Despite LaBrant’s optimism above about the impact of NCTE’s report, the history of reading programs in the U.S. remains a disappointing trail of costume parties. In fact, the history of reading instruction as little more than a masquerade was tackled by LaBrant (1936) just five years before:

The cause for my wrath is not new or single. It is of slow growth and has many characteristics. It is known to many as a variation of the project method; to me, as the soap performance. With the project, neatly defined by theorizing educators as “a purposeful activity carried to a successful conclusion,” I know better than to be at war. With what passes for purposeful activity and is unfortunately carried to a conclusion because it will kill time, I have much to complain. To be, for a moment, coherent: I am disturbed by the practice, much more common than our publications would indicate, of using the carving of little toy boats and castles, the dressing of quaint dolls, the pasting of advertising pictures, and the manipulation of clay and soap as the teaching of English literature. At almost any meeting of teachers of English one may find, somewhere near the main entrance, a room full of exhibition work. This will include models of the castle from Ivanhoe, miniatures of the lake with Ellen’s isle, weaving ma-chines like those at Raveloe, and soap reproductions of Camelot. Recently a teacher attempted to protest against such an exhibition. The reply was that such materials always drew attention from teachers, more attention than lectures probably, and that pupils also found them interesting. …

That the making of concrete models will keep interested many pupils who would otherwise find much of the English course dull may be granted. The remedy would seem to be in changing the reading material rather than in turning the literature course into a class in handcraft. Good work in handcraft would best be accomplished by a teacher trained in that field. The sand table, the soap for carving, the tiny mirrors for lakes, and the rest of the paraphernalia belong, certainly, outside the literature class. (pp. 245, 246)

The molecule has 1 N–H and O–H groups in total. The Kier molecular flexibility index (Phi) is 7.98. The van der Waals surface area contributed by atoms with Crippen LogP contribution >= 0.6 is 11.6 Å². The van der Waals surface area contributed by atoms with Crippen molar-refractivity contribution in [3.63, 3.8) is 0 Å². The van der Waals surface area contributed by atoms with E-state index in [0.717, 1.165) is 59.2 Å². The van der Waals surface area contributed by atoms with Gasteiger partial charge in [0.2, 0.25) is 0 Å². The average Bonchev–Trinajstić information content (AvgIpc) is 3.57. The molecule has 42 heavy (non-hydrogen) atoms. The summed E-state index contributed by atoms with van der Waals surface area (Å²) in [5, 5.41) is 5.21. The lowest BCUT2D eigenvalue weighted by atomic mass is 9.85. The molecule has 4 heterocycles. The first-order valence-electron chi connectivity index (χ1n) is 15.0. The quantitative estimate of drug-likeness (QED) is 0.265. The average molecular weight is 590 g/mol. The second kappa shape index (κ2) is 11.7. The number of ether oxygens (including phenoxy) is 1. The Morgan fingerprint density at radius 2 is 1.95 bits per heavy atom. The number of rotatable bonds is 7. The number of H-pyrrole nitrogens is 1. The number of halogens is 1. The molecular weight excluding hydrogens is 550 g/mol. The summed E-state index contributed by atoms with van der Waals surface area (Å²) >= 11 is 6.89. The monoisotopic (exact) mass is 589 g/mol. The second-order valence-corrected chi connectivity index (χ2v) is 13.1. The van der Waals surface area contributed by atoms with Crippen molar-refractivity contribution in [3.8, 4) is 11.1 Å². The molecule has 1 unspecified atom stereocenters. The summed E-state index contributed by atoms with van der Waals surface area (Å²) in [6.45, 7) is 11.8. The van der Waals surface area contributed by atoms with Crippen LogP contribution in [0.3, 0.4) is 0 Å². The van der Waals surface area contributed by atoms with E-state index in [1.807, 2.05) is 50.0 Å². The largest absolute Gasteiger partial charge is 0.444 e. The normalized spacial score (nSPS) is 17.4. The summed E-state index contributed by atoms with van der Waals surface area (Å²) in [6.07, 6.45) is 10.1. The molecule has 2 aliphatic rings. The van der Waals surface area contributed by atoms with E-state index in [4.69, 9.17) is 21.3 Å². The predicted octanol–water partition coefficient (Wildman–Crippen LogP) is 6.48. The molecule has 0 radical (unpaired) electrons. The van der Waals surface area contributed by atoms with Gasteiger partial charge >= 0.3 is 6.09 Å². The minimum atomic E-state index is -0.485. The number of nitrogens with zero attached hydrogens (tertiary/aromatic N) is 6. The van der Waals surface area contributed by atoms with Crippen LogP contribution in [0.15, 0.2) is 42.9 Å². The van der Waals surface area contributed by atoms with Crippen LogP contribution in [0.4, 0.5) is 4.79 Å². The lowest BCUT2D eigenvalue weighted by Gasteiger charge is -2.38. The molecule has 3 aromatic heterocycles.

The misapplication of the project method as arts and crafts (instead of reading) is a close cousin to what passes for reading instruction today: Test-prep for reading tests (instead of reading).

Reading Programs as “Costume Parties”

If LaBrant were alive today, I suspect she would express the same wrath for Common Core and the high-stakes testing that are the source of the materials bonanza now sweeping across the U.S.: This is once again allowing reading programs to masquerade as reading instruction—except these costume parties are incredibly costly in terms of time and public funding and detrimental to the exact students who need genuine progressive learning environments the most.

Why, then, are we failing reading once again?

There is no market incentive for doing what is right in terms of reading.

New standards and new tests feed our consumer culture, but genuine reading reform would not.

In short, the sort of reading practices we have known to be effective since LaBrant’s career (and echoed by leading literacy experts decade after decade) simply don’t sell:

  • Alleviate poverty and inequity so that all children live in homes that foster early reading development.
  • Choice reading, not prescriptive reading programs, is essential to reading development.
  • Access to books, such as libraries as well as books in the home, is also central to reading growth.

Thus, if genuine social and school reform focused on the above, instead of new standards, new tests, and new materials, consider the consequences:

If all children entered schools as literate as most affluent children, the reading program industry would be destroyed.

Just as the market economy of the U.S. depends on poverty to thrive (and thus market forces will never overcome poverty), the reading program industry depends on struggling readers and thus will never seek ways to foster reading among all children.

The choice before us is to continue the masquerade that is Common Core—one that lines the pockets of curriculum consultants, textbook and testing companies, and government bureaucrats—or to make a truly progressive commitment to both the lives and schools of all children, lives and schools that allow learning that seems natural.

References

LaBrant, L. (1949). A genetic approach to language. Unpublished manuscript, Institute of General Semantics, Lakeville, CT.

LaBrant, L. (1947). Um-brel-la has syllables three. The Packet, 2(1), 20-25.

LaBrant, L. (1944, November). The words they know. The English Journal, 33(9), 475-480.

LaBrant, L. (1940, February). Library teacher or classroom teacher? The Phi Delta Kappan, 22(6), pp. 289-291.